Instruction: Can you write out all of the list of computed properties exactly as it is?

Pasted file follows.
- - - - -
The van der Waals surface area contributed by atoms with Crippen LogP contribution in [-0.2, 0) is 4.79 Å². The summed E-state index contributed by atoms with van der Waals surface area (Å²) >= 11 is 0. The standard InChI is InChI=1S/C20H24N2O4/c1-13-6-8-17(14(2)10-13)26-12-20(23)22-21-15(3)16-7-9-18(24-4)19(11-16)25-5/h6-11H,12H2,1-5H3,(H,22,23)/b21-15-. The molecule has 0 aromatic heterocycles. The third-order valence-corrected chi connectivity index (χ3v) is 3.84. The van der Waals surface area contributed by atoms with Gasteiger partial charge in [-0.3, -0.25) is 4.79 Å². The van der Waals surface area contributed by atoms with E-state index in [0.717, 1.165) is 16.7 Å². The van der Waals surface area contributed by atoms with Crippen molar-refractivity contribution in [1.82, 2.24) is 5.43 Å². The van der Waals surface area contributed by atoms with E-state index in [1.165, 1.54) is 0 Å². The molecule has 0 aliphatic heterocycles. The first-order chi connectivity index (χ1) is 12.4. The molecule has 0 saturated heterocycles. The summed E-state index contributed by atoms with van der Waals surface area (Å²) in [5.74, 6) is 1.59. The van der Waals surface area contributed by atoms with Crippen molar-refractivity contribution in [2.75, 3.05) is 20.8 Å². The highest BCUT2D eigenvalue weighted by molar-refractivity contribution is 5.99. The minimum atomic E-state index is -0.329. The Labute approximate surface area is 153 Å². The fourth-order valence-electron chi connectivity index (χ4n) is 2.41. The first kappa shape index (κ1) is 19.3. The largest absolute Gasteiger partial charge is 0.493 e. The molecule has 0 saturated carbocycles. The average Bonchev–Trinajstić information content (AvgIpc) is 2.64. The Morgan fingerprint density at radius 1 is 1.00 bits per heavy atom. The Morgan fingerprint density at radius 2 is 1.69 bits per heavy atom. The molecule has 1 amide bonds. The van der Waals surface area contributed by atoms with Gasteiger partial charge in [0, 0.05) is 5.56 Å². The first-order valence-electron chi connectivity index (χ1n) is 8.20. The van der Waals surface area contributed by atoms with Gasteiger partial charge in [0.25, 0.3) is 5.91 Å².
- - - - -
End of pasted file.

The van der Waals surface area contributed by atoms with Crippen LogP contribution in [-0.2, 0) is 4.79 Å². The summed E-state index contributed by atoms with van der Waals surface area (Å²) >= 11 is 0. The standard InChI is InChI=1S/C20H24N2O4/c1-13-6-8-17(14(2)10-13)26-12-20(23)22-21-15(3)16-7-9-18(24-4)19(11-16)25-5/h6-11H,12H2,1-5H3,(H,22,23)/b21-15-. The molecule has 0 aromatic heterocycles. The third-order valence-corrected chi connectivity index (χ3v) is 3.84. The van der Waals surface area contributed by atoms with Gasteiger partial charge in [-0.3, -0.25) is 4.79 Å². The van der Waals surface area contributed by atoms with E-state index in [0.717, 1.165) is 16.7 Å². The van der Waals surface area contributed by atoms with Crippen molar-refractivity contribution in [1.82, 2.24) is 5.43 Å². The van der Waals surface area contributed by atoms with E-state index in [1.165, 1.54) is 0 Å². The molecule has 0 aliphatic heterocycles. The first-order chi connectivity index (χ1) is 12.4. The molecule has 0 saturated heterocycles. The summed E-state index contributed by atoms with van der Waals surface area (Å²) in [5.74, 6) is 1.59. The van der Waals surface area contributed by atoms with Crippen molar-refractivity contribution in [2.75, 3.05) is 20.8 Å². The highest BCUT2D eigenvalue weighted by molar-refractivity contribution is 5.99. The minimum atomic E-state index is -0.329. The Labute approximate surface area is 153 Å². The fourth-order valence-electron chi connectivity index (χ4n) is 2.41. The first kappa shape index (κ1) is 19.3. The largest absolute Gasteiger partial charge is 0.493 e. The molecule has 0 saturated carbocycles. The average Bonchev–Trinajstić information content (AvgIpc) is 2.64. The Morgan fingerprint density at radius 1 is 1.00 bits per heavy atom. The Morgan fingerprint density at radius 2 is 1.69 bits per heavy atom. The molecule has 1 amide bonds. The van der Waals surface area contributed by atoms with Gasteiger partial charge in [0, 0.05) is 5.56 Å². The first-order valence-electron chi connectivity index (χ1n) is 8.20. The van der Waals surface area contributed by atoms with Gasteiger partial charge in [0.25, 0.3) is 5.91 Å².